Glyphosate – a double edged sword

Glyphosate - a double edged sword


Glyphosate is the world's most popular herbicide, but a prominent scientist says the health risks associated with the product are too great.

Matt Landos, director, Future Fisheries Veterinary Service says industry cannot 'wish away the cancer risk' of glyphosate.

Matt Landos, director, Future Fisheries Veterinary Service says industry cannot 'wish away the cancer risk' of glyphosate.

The European Commission has just granted a five year extension for the use of the world’s highest volume by use organophosphate herbicide, glyphosate after a lengthy debate.

Global use over the past 10 years is approaching 6,000,000,000 kilograms.

Any decision to restrict EU use would have had serious implications for Australian agricultural exports to the EU, due to the extensive use of glyphosate in Australian farming systems.

However, it is not only in Europe that glyphosate use is under the microscope.

Across the Atlantic in the USA, Monsanto is facing legal action in relation to its glyphosate product, RoundUp and its safety record.

A line-up of professors and doctors from many medical institutes of the USA have now compiled reports through reviewing scientific studies on glyphosate based formulations and their results are alarming.

Collectively these reports identify that there is an elevated risk of developing the cancer called Non-Hodgkin Lymphoma in people exposed to glyphosate based formulations.

This is not the result of a one-off finding, or a single small study.

To critically examine population level data for effects, the scientific discipline of epidemiology is called upon.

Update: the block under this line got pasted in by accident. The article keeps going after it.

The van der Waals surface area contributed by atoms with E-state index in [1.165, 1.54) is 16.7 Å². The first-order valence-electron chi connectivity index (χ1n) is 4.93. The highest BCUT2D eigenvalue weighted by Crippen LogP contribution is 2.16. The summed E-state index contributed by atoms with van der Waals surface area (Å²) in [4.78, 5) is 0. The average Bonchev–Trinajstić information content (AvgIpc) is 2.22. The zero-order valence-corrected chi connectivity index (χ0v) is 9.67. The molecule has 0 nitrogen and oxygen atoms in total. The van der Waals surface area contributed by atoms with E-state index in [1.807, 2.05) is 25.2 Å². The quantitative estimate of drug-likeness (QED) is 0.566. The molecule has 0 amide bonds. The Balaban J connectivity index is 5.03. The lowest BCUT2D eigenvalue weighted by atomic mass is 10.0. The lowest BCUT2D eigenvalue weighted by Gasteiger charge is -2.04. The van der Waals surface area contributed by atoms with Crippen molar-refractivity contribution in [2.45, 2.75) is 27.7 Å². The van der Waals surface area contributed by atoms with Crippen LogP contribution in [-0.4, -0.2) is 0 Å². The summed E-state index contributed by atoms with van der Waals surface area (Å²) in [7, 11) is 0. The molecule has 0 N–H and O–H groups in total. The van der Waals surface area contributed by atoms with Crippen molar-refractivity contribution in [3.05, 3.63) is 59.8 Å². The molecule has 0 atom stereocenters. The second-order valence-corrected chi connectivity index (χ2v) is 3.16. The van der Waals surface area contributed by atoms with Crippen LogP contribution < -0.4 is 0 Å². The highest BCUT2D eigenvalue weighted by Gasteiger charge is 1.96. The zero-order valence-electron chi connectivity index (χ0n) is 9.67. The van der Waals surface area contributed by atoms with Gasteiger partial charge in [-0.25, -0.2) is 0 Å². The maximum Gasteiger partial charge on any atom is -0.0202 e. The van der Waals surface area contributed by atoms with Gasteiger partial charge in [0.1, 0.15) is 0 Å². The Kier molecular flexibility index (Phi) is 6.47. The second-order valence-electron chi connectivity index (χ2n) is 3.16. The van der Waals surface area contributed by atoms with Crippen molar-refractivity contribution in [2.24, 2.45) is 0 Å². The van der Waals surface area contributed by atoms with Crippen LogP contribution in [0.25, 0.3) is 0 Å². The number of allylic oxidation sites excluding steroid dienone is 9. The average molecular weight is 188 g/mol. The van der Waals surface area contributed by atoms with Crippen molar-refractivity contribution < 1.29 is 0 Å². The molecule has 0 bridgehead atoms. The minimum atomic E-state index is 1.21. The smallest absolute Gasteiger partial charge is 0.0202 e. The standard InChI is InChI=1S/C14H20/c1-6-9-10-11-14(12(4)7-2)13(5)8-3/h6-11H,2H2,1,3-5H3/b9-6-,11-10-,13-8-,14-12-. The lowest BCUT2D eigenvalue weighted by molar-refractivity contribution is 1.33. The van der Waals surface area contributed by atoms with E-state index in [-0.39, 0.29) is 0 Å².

This methodology for data analysis can help identify associations, that demonstrate risks, beyond those that might be expected from chance alone or other unrelated factors.

The toxicology experts came to a similar conclusion in their reviews, that it was probable that glyphosate based formulations induced cancers, citing mouse and rat studies.

Non-Hodgkin Lymphoma rates have nearly doubled over the last 30 years in Australia. Now, one in 40 people will be diagnosed with this cancer in their lifetime.

Previous work on Australian data demonstrated a trebling in risk for persons with occupational exposures to pesticides more broadly. Farmers and farm workers are clearly in the firing line.

The economic cost of cancer treatment is substantial- a single patient can expend more than $150,000 on attempting treatment, much of this on the public purse.

The loss of quality of life during treatment is substantial. Let’s just say no-one has cancer on their bucket list.

The findings of the professors and doctors have now been sent across to those in the European Commission to be considered for their decision on re-registration of glyphosate based formulations.

Australia needs to look at science, not lobbyists and opinion when making public health decisions.

Science can only inform us accurately if we consider all the data, and don’t cherry pick just the studies we like.

Farmers have always used evidence based science to improve their business and scientific evidence is now clearly pointing to a problem with glyphosate inducing cancer. 

The rational debate needs to quickly move to innovating the techniques to farm in the absence of glyphosate as a tool for weed management and crop wilting.

Unfortunately, we cannot just wish away the evidence of cancer, and the severe impacts on those affected and the national health costs.

Australia’s decision to continue use appears increasingly reckless with regard to human health, and economically irrational in light of the health costs incurred as a result of use.

  • Dr Matt Landos is the director of Future Fisheries Veterinary Service.

Expert reports referred to in this article can be found at


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